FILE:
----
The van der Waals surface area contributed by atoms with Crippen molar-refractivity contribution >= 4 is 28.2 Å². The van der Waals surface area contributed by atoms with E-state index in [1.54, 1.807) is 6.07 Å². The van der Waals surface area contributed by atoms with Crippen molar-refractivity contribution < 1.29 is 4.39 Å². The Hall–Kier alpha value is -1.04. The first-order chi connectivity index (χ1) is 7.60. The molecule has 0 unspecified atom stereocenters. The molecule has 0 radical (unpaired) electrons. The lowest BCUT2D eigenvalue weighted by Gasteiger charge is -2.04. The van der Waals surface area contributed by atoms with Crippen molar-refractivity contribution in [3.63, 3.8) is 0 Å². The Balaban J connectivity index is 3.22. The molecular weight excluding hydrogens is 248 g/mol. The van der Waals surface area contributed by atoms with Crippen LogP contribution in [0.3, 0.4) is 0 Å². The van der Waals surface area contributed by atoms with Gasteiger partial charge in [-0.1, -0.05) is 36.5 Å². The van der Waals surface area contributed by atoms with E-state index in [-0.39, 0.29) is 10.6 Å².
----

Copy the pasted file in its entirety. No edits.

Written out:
The van der Waals surface area contributed by atoms with Crippen molar-refractivity contribution >= 4 is 28.2 Å². The van der Waals surface area contributed by atoms with E-state index in [1.54, 1.807) is 6.07 Å². The van der Waals surface area contributed by atoms with Crippen molar-refractivity contribution < 1.29 is 4.39 Å². The Hall–Kier alpha value is -1.04. The first-order chi connectivity index (χ1) is 7.60. The molecule has 0 unspecified atom stereocenters. The molecule has 0 radical (unpaired) electrons. The lowest BCUT2D eigenvalue weighted by Gasteiger charge is -2.04. The van der Waals surface area contributed by atoms with Crippen molar-refractivity contribution in [3.63, 3.8) is 0 Å². The Balaban J connectivity index is 3.22. The molecular weight excluding hydrogens is 248 g/mol. The van der Waals surface area contributed by atoms with Crippen LogP contribution in [0.3, 0.4) is 0 Å². The van der Waals surface area contributed by atoms with Gasteiger partial charge in [-0.1, -0.05) is 36.5 Å². The van der Waals surface area contributed by atoms with E-state index in [-0.39, 0.29) is 10.6 Å².